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Montgomery County football coaches write letter demanding in-person training for their players

Twenty-four football coaches co-signed the letter that was addressed to Montgomery County Executive Marc Elrich and the Montgomery County School Board.

MONTGOMERY COUNTY, Md. — Two dozen Montgomery County high school football coaches are asking local leaders to allow them to hold in-person workouts in the near future.

Maryland Gov. Larry Hogan recently gave Maryland school districts the opportunity to kick off their fall athletic seasons.

Some Maryland school districts have taken Hogan up on his offer amid the spread of the coronavirus, but Montgomery County has not.

RELATED: 'Let Them Play' | Parents, students call on Virginia officials to allow for immediate return of HS sports

So, the Montgomery County Public School Football Coaches Association recently tweeted a letter encouraging local officials to change their minds.

The letter, which is addressed to Montgomery County Executive Marc Elrich and the Montgomery County School Board, argues Montgomery County's coronavirus figures are on par with other counties allow sports to be practiced or played.

The letter also mentions the coaches are concerned their football players are not getting the same opportunities to train like athletes in other sports who have club and AAU leagues.

"Football is a high school driven sport, the letter reads. "Athletes who participate in football have essentially been left to fend for themselves as it relates to training and skill development."

The letter says football teams would follow coronavirus guidelines make in-person training opportunities optional for players and coaches.

Credit: WUSA9
Student athletes play football in Montgomery County.

Montgomery County Public Schools released the following statement regarding the coaches' request:

"At this time, MCPS Athletics will continue operating virtually as outlined in our framework for virtual athletics. The COVID-19 Task Force for MCPS Athletics will continue planning efforts for the safe return of in-person activities, when health metrics allow and in alignment with MCPS operations and the return of students to in-person learning. The task force includes representation from the Montgomery County Department of Health and Human Services to ensure we are following the most current and safe protocols and procedures.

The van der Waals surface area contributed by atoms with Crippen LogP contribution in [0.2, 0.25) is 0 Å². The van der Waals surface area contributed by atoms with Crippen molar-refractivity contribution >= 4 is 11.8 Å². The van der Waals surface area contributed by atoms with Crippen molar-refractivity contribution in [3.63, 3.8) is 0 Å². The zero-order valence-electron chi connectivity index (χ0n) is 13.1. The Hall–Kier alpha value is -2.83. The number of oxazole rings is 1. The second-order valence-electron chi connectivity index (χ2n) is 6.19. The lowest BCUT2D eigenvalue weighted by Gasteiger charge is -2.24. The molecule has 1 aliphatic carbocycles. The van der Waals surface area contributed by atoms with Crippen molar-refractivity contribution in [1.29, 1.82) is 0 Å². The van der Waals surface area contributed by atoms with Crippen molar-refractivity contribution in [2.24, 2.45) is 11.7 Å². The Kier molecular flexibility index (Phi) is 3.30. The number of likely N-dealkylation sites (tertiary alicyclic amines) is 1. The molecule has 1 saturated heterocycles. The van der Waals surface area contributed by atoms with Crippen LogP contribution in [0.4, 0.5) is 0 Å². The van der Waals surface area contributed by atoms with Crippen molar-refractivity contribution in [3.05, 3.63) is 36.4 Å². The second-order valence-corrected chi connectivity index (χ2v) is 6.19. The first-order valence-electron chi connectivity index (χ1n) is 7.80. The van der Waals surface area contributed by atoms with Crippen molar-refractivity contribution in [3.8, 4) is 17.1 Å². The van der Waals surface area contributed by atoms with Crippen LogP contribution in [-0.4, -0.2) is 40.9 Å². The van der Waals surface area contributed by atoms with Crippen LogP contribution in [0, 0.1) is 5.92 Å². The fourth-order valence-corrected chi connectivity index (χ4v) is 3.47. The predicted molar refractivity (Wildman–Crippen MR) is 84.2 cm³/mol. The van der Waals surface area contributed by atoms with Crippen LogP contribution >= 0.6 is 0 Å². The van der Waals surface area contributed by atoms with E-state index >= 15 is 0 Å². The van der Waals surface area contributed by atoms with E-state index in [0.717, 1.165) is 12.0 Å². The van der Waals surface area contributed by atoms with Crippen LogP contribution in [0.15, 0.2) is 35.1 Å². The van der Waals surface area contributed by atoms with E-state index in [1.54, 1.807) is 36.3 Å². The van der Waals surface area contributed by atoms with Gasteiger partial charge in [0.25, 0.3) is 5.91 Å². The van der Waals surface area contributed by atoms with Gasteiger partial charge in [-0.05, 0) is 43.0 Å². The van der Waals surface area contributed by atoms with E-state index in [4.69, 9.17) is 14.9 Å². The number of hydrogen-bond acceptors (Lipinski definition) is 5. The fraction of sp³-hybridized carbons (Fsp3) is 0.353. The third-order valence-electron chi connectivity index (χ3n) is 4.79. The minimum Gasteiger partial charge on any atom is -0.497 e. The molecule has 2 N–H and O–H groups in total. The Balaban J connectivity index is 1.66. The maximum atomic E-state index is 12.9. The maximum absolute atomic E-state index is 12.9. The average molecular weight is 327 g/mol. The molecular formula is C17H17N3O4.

MCPS understands the importance of student participation in athletics and extracurricular activities and is committed to returning to the in-person delivery of these programs. MCPS will continue to monitor information and guidance regarding the administration of interscholastic athletics and extracurricular activities and provide updates as appropriate."

Another statement from County Executive Elrich also mentioned the county's health department is providing guidance to the school system:

"We support the COVID-19 Task Force for MCPS Athletics and their efforts as they continue to develop plans that will enable students, coaches and staff to safely return of in-person athletic activities when conditions in the county allow. Dr. Gayles and Dr. Stoddard meet with MCPS on a biweekly basis to provide feedback and guidance on their reopening plans."

But, some of the county's football players say they still want to play their sport this season.

RELATED: 'Normalcy is returning' | Registration opens for some youth sports in Prince George's County

"From my perspective, I'd say it's fairly safe [to play], seeing as how there's professional leagues doing it [and] colleges are doing it," said Malek Sabri, a senior football player at Damascus High School.

He said he is worried he will miss out on special high school experiences.

"We honestly grew up watching the seniors and we, as players, looked forward to that almost entire lives," Sabri said. "And, then, to have that stripped away from us is really upsetting."

But he added that even more may be on the line for certain athletes who could be good enough to get a college scholarship for athletics.

"There's so many opportunities that are being taken away with scholarships and things like that," Sabri said.

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